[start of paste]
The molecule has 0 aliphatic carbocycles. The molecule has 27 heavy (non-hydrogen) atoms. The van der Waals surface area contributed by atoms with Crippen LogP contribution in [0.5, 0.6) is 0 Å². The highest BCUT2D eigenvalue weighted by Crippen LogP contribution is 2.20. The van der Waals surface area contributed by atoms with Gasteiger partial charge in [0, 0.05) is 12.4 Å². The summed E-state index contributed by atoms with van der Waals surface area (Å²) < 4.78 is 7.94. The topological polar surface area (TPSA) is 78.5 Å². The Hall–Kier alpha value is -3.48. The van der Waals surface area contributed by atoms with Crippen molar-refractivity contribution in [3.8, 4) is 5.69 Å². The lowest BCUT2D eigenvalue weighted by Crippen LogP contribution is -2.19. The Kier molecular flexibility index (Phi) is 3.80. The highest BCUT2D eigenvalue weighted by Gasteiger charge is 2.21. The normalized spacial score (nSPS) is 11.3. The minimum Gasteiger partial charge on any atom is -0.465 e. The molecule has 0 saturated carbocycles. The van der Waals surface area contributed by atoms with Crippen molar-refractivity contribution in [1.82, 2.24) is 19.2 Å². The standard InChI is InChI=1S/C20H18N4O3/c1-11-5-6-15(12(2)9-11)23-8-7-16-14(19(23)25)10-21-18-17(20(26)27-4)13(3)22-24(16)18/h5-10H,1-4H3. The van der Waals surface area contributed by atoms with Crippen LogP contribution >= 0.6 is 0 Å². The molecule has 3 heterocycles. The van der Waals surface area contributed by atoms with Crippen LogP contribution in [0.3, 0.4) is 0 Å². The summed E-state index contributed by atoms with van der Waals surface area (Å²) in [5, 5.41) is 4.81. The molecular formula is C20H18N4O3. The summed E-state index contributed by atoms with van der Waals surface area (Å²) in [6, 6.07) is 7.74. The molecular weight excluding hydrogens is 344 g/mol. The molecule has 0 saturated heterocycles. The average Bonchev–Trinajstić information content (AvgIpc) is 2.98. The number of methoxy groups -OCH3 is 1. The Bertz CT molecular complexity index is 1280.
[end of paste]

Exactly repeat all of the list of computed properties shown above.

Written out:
The molecule has 0 aliphatic carbocycles. The molecule has 27 heavy (non-hydrogen) atoms. The van der Waals surface area contributed by atoms with Crippen LogP contribution in [0.5, 0.6) is 0 Å². The highest BCUT2D eigenvalue weighted by Crippen LogP contribution is 2.20. The van der Waals surface area contributed by atoms with Gasteiger partial charge in [0, 0.05) is 12.4 Å². The summed E-state index contributed by atoms with van der Waals surface area (Å²) < 4.78 is 7.94. The topological polar surface area (TPSA) is 78.5 Å². The Hall–Kier alpha value is -3.48. The van der Waals surface area contributed by atoms with Crippen molar-refractivity contribution in [3.8, 4) is 5.69 Å². The lowest BCUT2D eigenvalue weighted by Crippen LogP contribution is -2.19. The Kier molecular flexibility index (Phi) is 3.80. The highest BCUT2D eigenvalue weighted by Gasteiger charge is 2.21. The normalized spacial score (nSPS) is 11.3. The minimum Gasteiger partial charge on any atom is -0.465 e. The molecule has 0 saturated carbocycles. The van der Waals surface area contributed by atoms with Crippen molar-refractivity contribution in [1.82, 2.24) is 19.2 Å². The standard InChI is InChI=1S/C20H18N4O3/c1-11-5-6-15(12(2)9-11)23-8-7-16-14(19(23)25)10-21-18-17(20(26)27-4)13(3)22-24(16)18/h5-10H,1-4H3. The van der Waals surface area contributed by atoms with Crippen LogP contribution >= 0.6 is 0 Å². The molecule has 3 heterocycles. The van der Waals surface area contributed by atoms with Crippen LogP contribution in [0.3, 0.4) is 0 Å². The summed E-state index contributed by atoms with van der Waals surface area (Å²) in [5, 5.41) is 4.81. The molecular formula is C20H18N4O3. The summed E-state index contributed by atoms with van der Waals surface area (Å²) in [6, 6.07) is 7.74. The molecular weight excluding hydrogens is 344 g/mol. The molecule has 0 saturated heterocycles. The average Bonchev–Trinajstić information content (AvgIpc) is 2.98. The number of methoxy groups -OCH3 is 1. The Bertz CT molecular complexity index is 1280.